Telephone Skills for Customer Service

Manage your voice and diction

Because you are only being heard, and not seen, the telephone places a greater emphasis on the quality of your voice and the words you use during the conversation. For this reason, you need to be very careful about what you say and how you say it.

Manage your voice and choose your words wisely as you:

  • Use your best voice
  • Address the caller appropriately
  • Know how to answer the call
  • Put the call on hold or transfer
  • Close the conversation

Use your best voice

Each of us has a unique voice. To a great extent, our voices reflect who we are. Learning how to use the voice optimally is possible for anyone.

There are several things you could do to produce a more desirable speaking voice. You can hum quietly, which will deepen the sound of your voice. Practice your pitch and control by leaving messages on a recorder and playing them back. You may even ask a friend for feedback on your tone, rate of delivery, and voice inflection.

Taking a speech class at the local college may also be helpful. But the simplest way to improve the quality of your voice is to smile while you talk. It is easy to do, and, believe it or not, it will make your voice sound friendlier.

Tool: View the Voice Self-Assessment to help you pinpoint specific areas in which you need to improve the quality of your voice.


Tool: Voice Self-Assessment

Your voice reflects your personality. If it needs improvement, you can do it, but you must be willing to try. Practicing voice skills is no different than practicing a sport. If you stay at it, you are bound to improve. Rate your voice using the following self-evaluation. Check those characteristics that apply to you and then ask a friend to help evaluate your responses.


tool - voice self assessment


For any undesirable traits checked, you should begin work on correcting them. The skills suggested in this course should help, but you may also want to enroll in a speech improvement class.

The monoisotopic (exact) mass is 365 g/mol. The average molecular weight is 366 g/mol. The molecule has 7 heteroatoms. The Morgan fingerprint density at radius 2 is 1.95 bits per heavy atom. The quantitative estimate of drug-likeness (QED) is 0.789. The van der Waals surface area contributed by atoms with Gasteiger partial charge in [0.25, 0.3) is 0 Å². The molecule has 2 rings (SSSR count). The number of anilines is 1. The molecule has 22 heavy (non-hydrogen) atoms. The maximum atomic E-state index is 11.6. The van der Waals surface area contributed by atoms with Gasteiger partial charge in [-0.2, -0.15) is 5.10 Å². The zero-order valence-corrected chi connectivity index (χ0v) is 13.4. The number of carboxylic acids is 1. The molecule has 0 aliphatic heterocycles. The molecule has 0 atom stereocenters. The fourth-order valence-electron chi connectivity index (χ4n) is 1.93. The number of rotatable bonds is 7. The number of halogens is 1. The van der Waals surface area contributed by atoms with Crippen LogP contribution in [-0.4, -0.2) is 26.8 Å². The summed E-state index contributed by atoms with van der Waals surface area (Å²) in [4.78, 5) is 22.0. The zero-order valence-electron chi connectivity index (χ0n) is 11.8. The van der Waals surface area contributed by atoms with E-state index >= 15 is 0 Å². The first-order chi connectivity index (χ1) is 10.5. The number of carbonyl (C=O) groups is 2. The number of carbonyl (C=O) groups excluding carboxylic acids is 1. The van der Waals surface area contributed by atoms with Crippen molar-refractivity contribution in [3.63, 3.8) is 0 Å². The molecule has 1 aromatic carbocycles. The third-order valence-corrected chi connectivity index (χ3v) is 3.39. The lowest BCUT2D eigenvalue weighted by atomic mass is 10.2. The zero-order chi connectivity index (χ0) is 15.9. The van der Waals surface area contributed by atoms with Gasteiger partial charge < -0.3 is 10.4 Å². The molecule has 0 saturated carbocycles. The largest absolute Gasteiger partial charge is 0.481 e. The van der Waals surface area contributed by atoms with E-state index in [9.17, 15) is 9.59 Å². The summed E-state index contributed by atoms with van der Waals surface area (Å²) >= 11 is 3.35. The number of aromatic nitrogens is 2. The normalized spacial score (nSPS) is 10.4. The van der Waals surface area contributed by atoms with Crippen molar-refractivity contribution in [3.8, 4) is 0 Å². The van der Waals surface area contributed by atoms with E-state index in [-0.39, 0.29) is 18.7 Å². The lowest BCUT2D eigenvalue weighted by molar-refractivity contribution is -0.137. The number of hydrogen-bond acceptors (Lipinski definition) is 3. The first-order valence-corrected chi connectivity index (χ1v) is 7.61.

Address the Caller Appropriately

Rules about how to address callers can be confusing because of the many options. There are seven basic ways to address a calling party: Mr., Miss, First Name, Ms., Sir, Mrs., and Ma’am. The average caller may or may not be sensitive about how he or she is addressed, but if you follow a few simple suggestions for addressing callers you shouldn’t have a problem.

When addressing a male, you are always correct to use Mr. or Sir. Addressing a woman is more confusing. The use of Mrs. or Miss is common and generally acceptable, but some women prefer Ms. and may request this form of address. If you are uncertain, simply ask the caller for her preference. Often when you ask for the correct form of address the caller will suggest the use of a first name.


Know How to Answer the Call

First impressions are important. Callers begin to form their impression of an organization by the first voice they hear and the number of rings it takes to get an answer.

Whether the voice is live or part of voicemail, it needs to help create a favorable impression. Imagine a cheerful, “Good morning, Alpha Telecom, James hall, how may I help you?” versus a terse, clipped, “International Gourmet, please hold.”

The rules for answering a telephone are simple, but they need to be reviewed and practiced continually. Be enthusiastic when you answer, using friendly phrases as part of your greeting, and remember to smile. It might help to tape the word smile on your telephone receiver.


Put the Call on Hold or Transfer

Often, you will need to put a caller on hold. Before you put a caller on hold, be sure to ask permission first and receive confirmation. Never just set the
receiver aside; the caller doesn’t need to hear your background noise. Remember who is holding and for what reason.

Write it down if necessary. Whenever possible, provide callers with a status report, and give them the choice to either continue holding or to leave a message. Never leave a caller on hold for a long period of time without letting him know what is happening.

If you need to transfer a call, let the caller know when you will be transferring and to whom she will be transferred. When you transfer the call, tell the next person the customer’s name and what she needs. Don’t make the caller explain her story several times. And remember to make sure you are transferring the caller to the correct person. No one likes being sent on a wild goose chase without every really getting the help they need.


Close the Conversation

When you finish your telephone conversation there are some appropriate and courteous statements that should always be made.

You should:

  • Thank the customer for calling
  • Let the customer know you appreciate his or her business
  • Provide assurance that any promises will be fulfilled
  • Leave the customer with a positive feeling

In addition, you should always let the customer hang up first. This is a simple courtesy that gives the caller a final chance to add something.





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